Dropkick Murphys play hometown. Interview from the Boston Globe.

Happy St. Patrick's Day everyone. Last night began the run of six sold out Boston shows for Dropkick Murphys. They have some great support bands lined up including Blood or Whiskey, H2O, The Bones, Jerry's Kids, The Skells, Bluebloods, Far from Finished, The Unseen, Confront, Anti-Heros, Brain Failure, and The Casualties! The band played a breakfast show this morning at The Black Rose to celebrate the day. Check out this interview with Ken Casey from The Boston Globe and be sure to celebrate yourselves today!

Irish eyes will be smiling on Dropkick Murphys

Band kicks into high gear around St. Patrick's Day

St. Patrick's Day is tomorrow, which means the Dropkick Murphys are going to be busy. Extremely busy. The Murphys have become fixtures at the 2,000 plus-capacity Avalon this time of year -- and they're breaking their own record with six sold-out shows in five days starting tonight. They'll crank up the speed-punk guitars and rock-driven bagpipes, making for a celebration like no other.

The Murphys' latest album, ''Singles Collection Volume 2 -- 1998-2004," a compilation of B-sides and covers, will be followed by an album of original tunes, ''The Warrior's Code," due in June. Murphys bassist/singer/spokesman Ken Casey, on the phone from England, where the band recently toured, brought us up to date:

How do you top yourselves at Avalon? You've had such a great run these last few years during the week of St. Patrick's Day.

Ken Casey: It was just one show the first year and it keeps growing by one [show] every year. I don't know if I can handle any more now. It starts to feel like ''Groundhog Day." . . . The hardest part is trying to write six different set lists to make each show different and unique. Sometimes I wonder if we should bother, but we've researched it and there's probably 50 kids who come to multiple shows. Now, 50 out of 2,000 isn't that big a deal, but those are the kids you see right in front. And we all get self-conscious if we're playing the same set every night, so we try to change it for the diehards.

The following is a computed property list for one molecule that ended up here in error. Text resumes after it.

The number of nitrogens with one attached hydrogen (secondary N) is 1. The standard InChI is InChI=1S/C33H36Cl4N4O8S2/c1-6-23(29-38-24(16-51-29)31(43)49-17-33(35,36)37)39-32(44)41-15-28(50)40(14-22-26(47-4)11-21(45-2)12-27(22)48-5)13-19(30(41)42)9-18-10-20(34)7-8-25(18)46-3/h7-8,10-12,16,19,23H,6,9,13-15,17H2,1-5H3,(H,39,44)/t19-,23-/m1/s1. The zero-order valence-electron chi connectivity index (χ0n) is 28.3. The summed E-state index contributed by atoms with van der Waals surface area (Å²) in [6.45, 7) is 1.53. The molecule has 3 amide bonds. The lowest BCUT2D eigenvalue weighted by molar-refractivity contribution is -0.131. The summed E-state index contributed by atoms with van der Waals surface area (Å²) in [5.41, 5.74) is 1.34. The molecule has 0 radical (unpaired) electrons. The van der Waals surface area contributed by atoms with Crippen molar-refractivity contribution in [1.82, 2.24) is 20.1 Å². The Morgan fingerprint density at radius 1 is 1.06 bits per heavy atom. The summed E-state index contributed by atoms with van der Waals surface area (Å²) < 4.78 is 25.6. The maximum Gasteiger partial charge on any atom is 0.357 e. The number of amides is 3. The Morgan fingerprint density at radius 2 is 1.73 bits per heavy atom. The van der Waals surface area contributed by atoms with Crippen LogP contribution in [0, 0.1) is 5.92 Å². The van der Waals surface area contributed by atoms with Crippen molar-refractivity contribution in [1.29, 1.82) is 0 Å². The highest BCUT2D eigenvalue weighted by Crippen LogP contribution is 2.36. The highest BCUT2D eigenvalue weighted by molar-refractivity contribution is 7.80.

It's a nice dilemma to have, isn't it?

Ken Casey: It's a great dilemma, for sure. . . . And in terms of the staging, we definitely have more bells and whistles than normal this time. We have the Boston Police and Fire Department pipe and drums [corps] coming down, along with some Irish step dancers. And we've had some special recorded video messages from some [Red Sox] friends down in Florida who are getting ready to come up and start the season again. That should get the crowd fired up a little.

Will you again be doing your version of the Red Sox good-luck song, ''Tessie"?

Ken Casey: I would say yes, that is something unavoidable for us at this point. You never know what will become of that song in the future, but I think with the Sox being the current world champions and with opening day right around the corner, people will be more excited to hear it now than ever.

Are you going to play it at opening day at Fenway?

Ken Casey: We don't really know. . . . The opening day seems to have turned into such a circus with the debate about the [World Series] rings and all that, so who knows if they'll be able to add ''Tessie" into the production. But honestly, we've had our run with the Red Sox and they were so great to us. I'll be happy if we can just get some tickets to sit in the stands.

I hear you're also doing a breakfast show at the Black Rose on St. Patrick's Day.

Ken Casey: We're just doing a couple of songs, but we're used to it. It's a day when people start early. And we probably won't go to bed the night before. That's how we'll handle it.

Can you say anything about the new album, ''The Warrior's Code," coming out in June?It sounds like a title for amovie.

Ken Casey: Yeah, and someone should have made a movie while we were making it. Those were hectic times. I had just had a baby when we started it -- and we were in recording 14 hours a day. Someone could have made a good comedy of errors, I'll tell you. You get a little delirious when you're working that many hours. But it came out great. And I'm actually going to be finishing the mix on it when we get back from England. So during St. Patrick's Day, if you see me out in my car in front of Avalon listening to a song, that's what I'm doing. I'll be checking the mixes so we can get them done by the end of the month.

What about the lyrics of the new songs?

Ken Casey: The first track is about a friend [Greg Riley] who passed away. . . . And the second song is about the career of Massachusetts boxer Mickey Ward. . . . So, as always, there are stories about local people and stories about death and about partying. I guess it incorporates all the aspects of life.

By Steve Morse